Posted by: mfelter | October 27, 2016

Gender: Our everyday costume

Whenever there is a discussion revolving around women and leadership I always find myself more inclined to challenge the structured expectations surrounding gender and what it means to be a “woman” than I find myself questioning what it means to be a “leader.” As a class we seemingly agree that most of the struggles female leaders face stem from the dissonance between “leader” and “women” which happens because for generations the idea of “leader” has been so gendered that it has become inherently masculine. However, if we aim to create a more woman-accepting space in leadership, I believe it is more effective to break down gender expectations rather than leader expectations. Our reading from a few weeks ago summed it up beautifully:

“The argument that organizations need to be better at appreciating feminine skills of female leaders in order to embrace a more modern or inclusive organizational culture […] upholds gender dichotomies as they rest on stereotypical notions of the masculine and feminine.” (Muhr & Sullivan, 2013).

Essentially, I don’t think “feminizing” leadership is a solution. Rather, I think a solution lies in diverging from the practice of gendering traits, actions, and bodies (and pretty much everything else…seriously we’ll gender anything…men’s dish-soap is a thing…literally why?) The truth of the matter is very few, if any, individuals embody what it means to be quintessentially “man” or “woman.” We all have traits, mannerism, experiences, styles, etc. that divert from those two rigidly defined categories; therefore, we face backlash in varying degrees based on our adherence. As women we experience backlash for existing in the “masculine” domain of leadership, yet feminizing leadership simply creates more expectations and thus more backlash for those who don’t embody femininity. This is glaringly evident when we look at gender “deviant” leaders. Although the trans woman mentioned in our reading was a good example, her goal to “pass” represents an attempt to move from one binary to another (man to woman). What about individuals who step far outside both gender binaries?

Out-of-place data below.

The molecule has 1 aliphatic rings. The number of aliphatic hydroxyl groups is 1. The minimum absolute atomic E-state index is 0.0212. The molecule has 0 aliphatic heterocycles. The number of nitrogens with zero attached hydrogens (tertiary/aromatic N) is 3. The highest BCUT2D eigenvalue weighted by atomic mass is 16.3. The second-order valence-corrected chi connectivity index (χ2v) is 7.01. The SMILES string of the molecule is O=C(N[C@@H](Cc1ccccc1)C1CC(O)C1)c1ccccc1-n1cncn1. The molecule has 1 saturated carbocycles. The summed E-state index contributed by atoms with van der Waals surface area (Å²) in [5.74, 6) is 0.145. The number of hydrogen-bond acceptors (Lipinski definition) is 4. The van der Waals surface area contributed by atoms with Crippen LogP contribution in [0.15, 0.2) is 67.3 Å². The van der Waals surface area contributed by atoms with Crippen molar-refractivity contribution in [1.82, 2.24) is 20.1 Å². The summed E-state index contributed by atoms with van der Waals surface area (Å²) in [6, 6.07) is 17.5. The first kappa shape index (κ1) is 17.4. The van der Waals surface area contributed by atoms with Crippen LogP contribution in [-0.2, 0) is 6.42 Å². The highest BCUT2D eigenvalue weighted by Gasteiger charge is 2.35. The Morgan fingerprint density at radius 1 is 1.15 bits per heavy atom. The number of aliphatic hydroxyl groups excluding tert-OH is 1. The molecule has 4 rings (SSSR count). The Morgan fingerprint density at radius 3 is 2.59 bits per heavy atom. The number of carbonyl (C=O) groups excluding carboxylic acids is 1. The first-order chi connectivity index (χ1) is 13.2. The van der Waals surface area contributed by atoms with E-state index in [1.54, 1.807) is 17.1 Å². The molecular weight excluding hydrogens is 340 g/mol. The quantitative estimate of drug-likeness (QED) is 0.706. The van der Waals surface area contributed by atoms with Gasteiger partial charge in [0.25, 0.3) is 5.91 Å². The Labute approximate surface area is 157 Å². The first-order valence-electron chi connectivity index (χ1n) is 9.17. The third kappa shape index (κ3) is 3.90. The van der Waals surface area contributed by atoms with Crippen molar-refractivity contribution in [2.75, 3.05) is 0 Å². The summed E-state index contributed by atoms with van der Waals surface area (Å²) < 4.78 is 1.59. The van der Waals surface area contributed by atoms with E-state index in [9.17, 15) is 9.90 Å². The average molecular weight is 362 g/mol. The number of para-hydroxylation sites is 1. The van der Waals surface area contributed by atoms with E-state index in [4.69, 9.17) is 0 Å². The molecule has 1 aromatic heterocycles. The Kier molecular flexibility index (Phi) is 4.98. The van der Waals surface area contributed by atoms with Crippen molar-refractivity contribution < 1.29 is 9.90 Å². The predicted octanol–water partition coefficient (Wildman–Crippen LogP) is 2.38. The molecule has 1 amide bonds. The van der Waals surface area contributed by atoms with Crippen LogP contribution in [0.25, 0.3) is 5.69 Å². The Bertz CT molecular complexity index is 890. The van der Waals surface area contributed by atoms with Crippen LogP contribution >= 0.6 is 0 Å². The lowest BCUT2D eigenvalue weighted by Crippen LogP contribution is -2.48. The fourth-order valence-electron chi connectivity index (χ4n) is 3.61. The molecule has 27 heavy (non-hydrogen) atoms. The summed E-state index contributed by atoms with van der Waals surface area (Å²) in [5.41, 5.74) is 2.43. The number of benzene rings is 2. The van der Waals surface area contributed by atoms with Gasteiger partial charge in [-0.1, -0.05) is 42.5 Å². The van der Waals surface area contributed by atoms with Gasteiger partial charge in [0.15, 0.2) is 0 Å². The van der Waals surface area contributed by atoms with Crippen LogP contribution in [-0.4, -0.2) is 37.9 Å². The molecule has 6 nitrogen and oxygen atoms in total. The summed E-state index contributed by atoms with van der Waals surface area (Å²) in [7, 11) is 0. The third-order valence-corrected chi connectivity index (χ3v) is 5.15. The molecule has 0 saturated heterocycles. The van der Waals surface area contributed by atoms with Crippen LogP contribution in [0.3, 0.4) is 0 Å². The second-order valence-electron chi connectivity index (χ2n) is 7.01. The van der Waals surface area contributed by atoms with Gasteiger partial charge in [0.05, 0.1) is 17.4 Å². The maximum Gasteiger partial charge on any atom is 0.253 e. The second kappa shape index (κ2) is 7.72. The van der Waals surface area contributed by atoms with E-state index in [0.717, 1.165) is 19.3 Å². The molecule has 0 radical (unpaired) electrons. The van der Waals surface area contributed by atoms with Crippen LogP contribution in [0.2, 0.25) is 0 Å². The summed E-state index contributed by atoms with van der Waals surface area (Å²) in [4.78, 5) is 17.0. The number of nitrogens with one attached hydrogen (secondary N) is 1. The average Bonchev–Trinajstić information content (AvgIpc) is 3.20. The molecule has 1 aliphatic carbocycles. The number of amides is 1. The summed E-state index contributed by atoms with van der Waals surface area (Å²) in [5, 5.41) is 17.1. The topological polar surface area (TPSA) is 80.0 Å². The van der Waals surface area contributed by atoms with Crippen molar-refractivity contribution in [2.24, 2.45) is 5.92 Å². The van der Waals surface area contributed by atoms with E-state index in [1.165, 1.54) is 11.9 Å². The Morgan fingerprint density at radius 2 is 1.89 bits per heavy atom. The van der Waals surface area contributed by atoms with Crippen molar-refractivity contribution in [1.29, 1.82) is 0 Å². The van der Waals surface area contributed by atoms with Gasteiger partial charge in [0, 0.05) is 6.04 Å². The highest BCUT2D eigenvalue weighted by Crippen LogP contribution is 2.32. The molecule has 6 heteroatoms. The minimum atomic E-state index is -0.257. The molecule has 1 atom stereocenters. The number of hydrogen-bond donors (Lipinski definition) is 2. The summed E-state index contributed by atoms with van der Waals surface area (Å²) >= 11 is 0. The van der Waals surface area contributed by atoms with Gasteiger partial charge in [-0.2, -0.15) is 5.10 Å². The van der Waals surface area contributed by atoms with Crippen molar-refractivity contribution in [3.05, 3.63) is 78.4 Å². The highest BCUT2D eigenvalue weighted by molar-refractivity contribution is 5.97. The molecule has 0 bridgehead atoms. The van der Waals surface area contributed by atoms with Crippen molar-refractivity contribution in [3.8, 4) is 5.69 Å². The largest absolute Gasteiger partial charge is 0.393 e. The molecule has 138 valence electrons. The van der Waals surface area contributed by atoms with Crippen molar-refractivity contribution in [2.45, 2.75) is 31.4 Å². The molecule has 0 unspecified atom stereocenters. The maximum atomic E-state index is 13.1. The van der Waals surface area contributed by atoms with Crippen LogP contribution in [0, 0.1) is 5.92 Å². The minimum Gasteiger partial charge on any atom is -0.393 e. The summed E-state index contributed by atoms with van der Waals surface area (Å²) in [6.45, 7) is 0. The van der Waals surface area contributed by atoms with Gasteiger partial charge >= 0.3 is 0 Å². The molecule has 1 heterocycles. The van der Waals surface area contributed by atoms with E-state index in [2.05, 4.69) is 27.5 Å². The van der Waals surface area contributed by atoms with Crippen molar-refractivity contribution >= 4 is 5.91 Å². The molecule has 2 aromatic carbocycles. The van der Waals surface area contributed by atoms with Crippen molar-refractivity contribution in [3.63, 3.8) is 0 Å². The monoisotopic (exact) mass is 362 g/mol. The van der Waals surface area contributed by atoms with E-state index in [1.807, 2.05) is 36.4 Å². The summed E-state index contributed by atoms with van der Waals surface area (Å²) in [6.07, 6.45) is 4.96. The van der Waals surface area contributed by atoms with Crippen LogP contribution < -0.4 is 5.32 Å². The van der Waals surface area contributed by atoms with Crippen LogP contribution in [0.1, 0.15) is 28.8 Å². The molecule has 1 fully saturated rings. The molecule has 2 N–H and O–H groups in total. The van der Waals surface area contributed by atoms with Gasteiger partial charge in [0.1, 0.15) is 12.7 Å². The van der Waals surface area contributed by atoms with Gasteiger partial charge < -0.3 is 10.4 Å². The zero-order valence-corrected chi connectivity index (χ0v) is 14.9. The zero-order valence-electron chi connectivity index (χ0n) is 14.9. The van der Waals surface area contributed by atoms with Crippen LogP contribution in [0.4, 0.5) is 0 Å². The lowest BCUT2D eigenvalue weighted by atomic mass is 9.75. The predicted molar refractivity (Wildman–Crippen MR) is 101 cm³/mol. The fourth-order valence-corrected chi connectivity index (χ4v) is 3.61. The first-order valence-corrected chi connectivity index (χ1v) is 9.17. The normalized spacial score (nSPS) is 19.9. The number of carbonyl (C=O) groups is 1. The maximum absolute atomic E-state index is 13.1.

I have mentioned before that I am close with a non-binary individual who is also a prominent leader on her college campus. While I am certainly limited to a second-hand view of her experiences, witnessing the ways she is pushed and pulled between gendered leadership expectations has sharpened my consciousness to the damages of gender expectations. For those who latch onto her feminine name and use of her/she pronouns, she is expected to be communal, nurturing, and kind. For those who emphasize her surgically flattened chest and buzzed undercut, she is pressured to be assertive, autocratic, and logical. Both sets of pressures inhibit the effectiveness of her leadership and her follower/leader interaction.

The majority of individuals may not experience the duality of those pressures, but I think it highlights the trouble in simply stretching the concept of leadership to encompass feminine stereotypes. We all conform to the preexisting binary in varying degrees; therefore, we are all “fail” to perform our gender “correctly” in varying degrees and meeting gender expectations is simply one massive, unnecessary challenge that distracts from the actual leader process. Although I think we are leagues away from ever eradicating gendered stereotypes, I wonder what leadership would look like if we were to remove the idea of a binary and embrace the nebulous idea of a gender spectrum.